I remember before every age group championship or big high school meet, my father and I going through a bit of a ritual. My age group coach, the amazing Ken Fittro, had then recently read about and purchased “Smoke on the Water” by Dr. Adam Goldberg. It was a set of six cassette tapes (and yes, I realize that ages me) and on the week leading up to each meet my father would have me listen to the tapes on the way to morning practice, on the way home from evening practice, and in my room as I fell asleep. We were so dedicated to the practice, that even when the tape deck on our car stopped working, we brought a boom box along and regularly stopped at the convenience store for batteries to get the air time in. Being a teenager, I honestly never put much thought into the process. I was (and likely still am) so superstitious that I literally counted and repeated every stretch leading to an event while making sure to always wear my lucky suit on the walk to the blocks over my race suit. I considered the tapes just another small part of the bigger picture, something that only mattered as a piece of a supernatural process. As I look back now as a coach and consider what the method of meditation and visualization likely did for me, I realize the true importance.
While I have studied psychology and I understand all of the science that says that the mental makes a tangible, physical difference, I won’t get into the particulars. On the subject, Dr. Goldberg is a frequent contributor to the world of swim-journalism and regularly speaks at the Olympic Training Center, so there is definitely something to it. Rather, I will offer what I have seen and experienced. Over the course of my career both as an athlete and a coach, I have found the mental side of swimming not always considered. It wasn’t until I came to Colby and Coaches Tom Burton and Kevin Makarowski featured visualization as a regular part of training that I truly appreciated a mental component to the season plan. Mental noise, internal and external pressure, and the environment can greatly determine any race’s success. So without further regaling you of stories of my tape-deck past, here are four suggestions to address your mental approach to swimming a race.
Have a process
If you have a warm-up you have done all season and a particular order of approach; don’t change it last minute. There is always a temptation to look around the pool and attempt to emulate that one fast guy at the meet or try out that warm-up that you just read some international swimming star uses last night. Don’t do it. Stay with what you are comfortable with and what your coach has recommended all season. Muscles memory and the process of getting your body activated are learned and practiced. On the same note, if you listen to the same song prior to any race and stretch the same way, stay invested in your path to success. Having a pattern and knowing your process is just one less thing to worry about.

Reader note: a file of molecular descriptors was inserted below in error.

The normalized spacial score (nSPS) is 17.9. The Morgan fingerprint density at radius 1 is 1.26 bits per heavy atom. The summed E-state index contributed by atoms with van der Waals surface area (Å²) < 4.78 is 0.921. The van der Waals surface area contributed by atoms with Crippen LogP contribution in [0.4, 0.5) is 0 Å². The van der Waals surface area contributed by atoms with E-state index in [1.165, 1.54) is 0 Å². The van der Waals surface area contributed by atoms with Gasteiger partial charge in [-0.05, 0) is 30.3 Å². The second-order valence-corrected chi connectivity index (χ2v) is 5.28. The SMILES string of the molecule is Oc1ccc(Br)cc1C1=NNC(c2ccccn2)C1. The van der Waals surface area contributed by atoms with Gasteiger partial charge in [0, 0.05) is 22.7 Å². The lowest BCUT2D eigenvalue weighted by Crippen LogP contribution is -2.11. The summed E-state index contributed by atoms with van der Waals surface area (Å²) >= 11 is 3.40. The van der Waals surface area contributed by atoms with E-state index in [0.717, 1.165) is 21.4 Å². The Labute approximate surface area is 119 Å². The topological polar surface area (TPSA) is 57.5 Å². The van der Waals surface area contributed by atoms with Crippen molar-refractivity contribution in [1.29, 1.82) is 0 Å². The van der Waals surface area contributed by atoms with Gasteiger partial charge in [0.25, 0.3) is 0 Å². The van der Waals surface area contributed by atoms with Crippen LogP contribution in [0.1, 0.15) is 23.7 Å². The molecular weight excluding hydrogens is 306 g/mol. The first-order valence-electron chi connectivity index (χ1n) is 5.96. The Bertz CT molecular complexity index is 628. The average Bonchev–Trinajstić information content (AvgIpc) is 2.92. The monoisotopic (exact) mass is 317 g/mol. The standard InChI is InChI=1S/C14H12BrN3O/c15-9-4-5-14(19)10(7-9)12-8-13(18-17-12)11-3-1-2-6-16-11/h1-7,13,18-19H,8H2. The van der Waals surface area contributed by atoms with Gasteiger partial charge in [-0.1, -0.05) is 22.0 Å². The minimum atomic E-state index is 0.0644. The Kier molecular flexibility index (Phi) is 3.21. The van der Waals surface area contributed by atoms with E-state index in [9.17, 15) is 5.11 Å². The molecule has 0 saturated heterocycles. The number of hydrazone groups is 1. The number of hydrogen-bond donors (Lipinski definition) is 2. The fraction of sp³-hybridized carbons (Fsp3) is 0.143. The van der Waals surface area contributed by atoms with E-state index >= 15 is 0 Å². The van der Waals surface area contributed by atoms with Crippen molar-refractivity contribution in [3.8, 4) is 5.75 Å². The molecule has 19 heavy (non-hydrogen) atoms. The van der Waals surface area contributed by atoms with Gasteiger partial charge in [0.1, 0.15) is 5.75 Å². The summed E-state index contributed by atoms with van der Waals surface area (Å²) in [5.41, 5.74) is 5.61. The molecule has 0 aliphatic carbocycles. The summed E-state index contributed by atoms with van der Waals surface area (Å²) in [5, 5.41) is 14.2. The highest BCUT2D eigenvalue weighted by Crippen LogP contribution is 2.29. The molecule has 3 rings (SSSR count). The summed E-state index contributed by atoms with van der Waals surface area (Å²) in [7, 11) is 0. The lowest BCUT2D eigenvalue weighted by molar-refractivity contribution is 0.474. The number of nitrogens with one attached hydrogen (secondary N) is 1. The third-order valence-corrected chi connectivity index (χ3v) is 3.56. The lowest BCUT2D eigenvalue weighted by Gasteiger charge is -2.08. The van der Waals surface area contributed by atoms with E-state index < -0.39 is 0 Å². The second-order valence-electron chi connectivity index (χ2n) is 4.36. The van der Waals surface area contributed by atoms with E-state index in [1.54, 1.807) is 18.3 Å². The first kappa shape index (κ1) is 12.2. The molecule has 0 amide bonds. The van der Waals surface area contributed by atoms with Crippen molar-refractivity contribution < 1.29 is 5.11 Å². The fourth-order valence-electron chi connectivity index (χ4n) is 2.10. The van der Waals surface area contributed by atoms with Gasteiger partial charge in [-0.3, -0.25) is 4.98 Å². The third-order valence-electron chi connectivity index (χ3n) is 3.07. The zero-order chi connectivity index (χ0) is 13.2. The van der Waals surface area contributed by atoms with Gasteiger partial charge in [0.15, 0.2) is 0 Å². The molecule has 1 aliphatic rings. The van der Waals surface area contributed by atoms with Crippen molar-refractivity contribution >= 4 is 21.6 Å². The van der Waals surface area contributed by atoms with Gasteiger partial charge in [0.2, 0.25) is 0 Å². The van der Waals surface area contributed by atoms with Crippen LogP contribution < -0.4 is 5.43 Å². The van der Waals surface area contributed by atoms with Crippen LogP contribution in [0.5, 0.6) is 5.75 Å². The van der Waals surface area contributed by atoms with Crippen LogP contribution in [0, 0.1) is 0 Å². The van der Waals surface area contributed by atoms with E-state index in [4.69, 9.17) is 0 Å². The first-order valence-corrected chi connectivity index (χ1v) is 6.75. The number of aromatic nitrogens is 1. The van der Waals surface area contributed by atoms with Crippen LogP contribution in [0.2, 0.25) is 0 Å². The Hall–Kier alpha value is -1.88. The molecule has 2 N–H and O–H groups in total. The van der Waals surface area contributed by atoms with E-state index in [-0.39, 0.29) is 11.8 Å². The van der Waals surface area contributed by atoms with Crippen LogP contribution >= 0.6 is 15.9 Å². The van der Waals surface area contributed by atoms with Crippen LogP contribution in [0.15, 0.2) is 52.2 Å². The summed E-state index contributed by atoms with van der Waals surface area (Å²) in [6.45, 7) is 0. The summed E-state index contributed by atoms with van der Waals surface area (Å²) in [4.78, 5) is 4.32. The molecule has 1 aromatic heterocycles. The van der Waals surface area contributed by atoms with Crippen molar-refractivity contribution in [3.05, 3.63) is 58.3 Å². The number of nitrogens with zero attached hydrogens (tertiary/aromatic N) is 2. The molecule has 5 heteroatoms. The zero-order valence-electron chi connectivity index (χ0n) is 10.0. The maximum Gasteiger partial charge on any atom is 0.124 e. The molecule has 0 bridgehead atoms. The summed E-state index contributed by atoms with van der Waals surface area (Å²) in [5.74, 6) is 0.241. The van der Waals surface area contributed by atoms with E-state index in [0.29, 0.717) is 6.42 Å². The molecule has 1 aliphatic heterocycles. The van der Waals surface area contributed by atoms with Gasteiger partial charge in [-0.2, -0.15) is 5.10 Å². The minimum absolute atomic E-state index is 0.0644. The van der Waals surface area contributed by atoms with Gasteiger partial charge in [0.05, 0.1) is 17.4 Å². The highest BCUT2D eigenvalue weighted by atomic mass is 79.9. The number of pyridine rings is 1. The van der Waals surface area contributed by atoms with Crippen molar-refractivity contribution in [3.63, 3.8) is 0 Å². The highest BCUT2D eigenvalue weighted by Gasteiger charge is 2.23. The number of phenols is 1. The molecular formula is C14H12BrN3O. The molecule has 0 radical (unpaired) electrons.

This one is really what the top of the article touches on. Your mind, just like your body can be trained for any situation. Whether you have your own set of motivational speaking tapes, a set visualization process, or a routine of mediation, use it regularly leading up to the meet. There is something to be said for having a clear mind going into any competition and meditating is one the ways to get that done.
As far as I know, no one has invented a time machine that will allow you to go back and retroactively adjust your training. On the buildup to your race day, don’t fret the uncontrollable. Your heat and lane assignment, the temperature, and the air quality are all examples of things you can’t change, so don’t waste mental power and stress worrying about them. Similarly, remembering that you should have lifted that one Friday or that you really should have worked on that one turn technique but never got around to it will do you absolutely no good. Instead, focus yourself on all the things you have done right and the awesome things you are about to do. It is a much better use of your mental focus.
The heading is a broad topic but it entails a lot. It means not holding anything back and letting go of any reservations. It means letting go any doubts you may have as you step up to the blocks. More than anything, it means swimming your race. Let go of the environment, the guy or girl next to you, and anything else that might affect how you intend to compete. Know your plan, know what you and your coach worked on, and let everything else go. Once you are free, you are on a straight-line to having the best race possible. Hit the water and cut lose and finish the same way. Once you look at the clock, take it in, celebrate or accept, rinse, and repeat. You worked hard for this and let every chance you have to be great happen without getting in your own way. Have fun because you have earned it.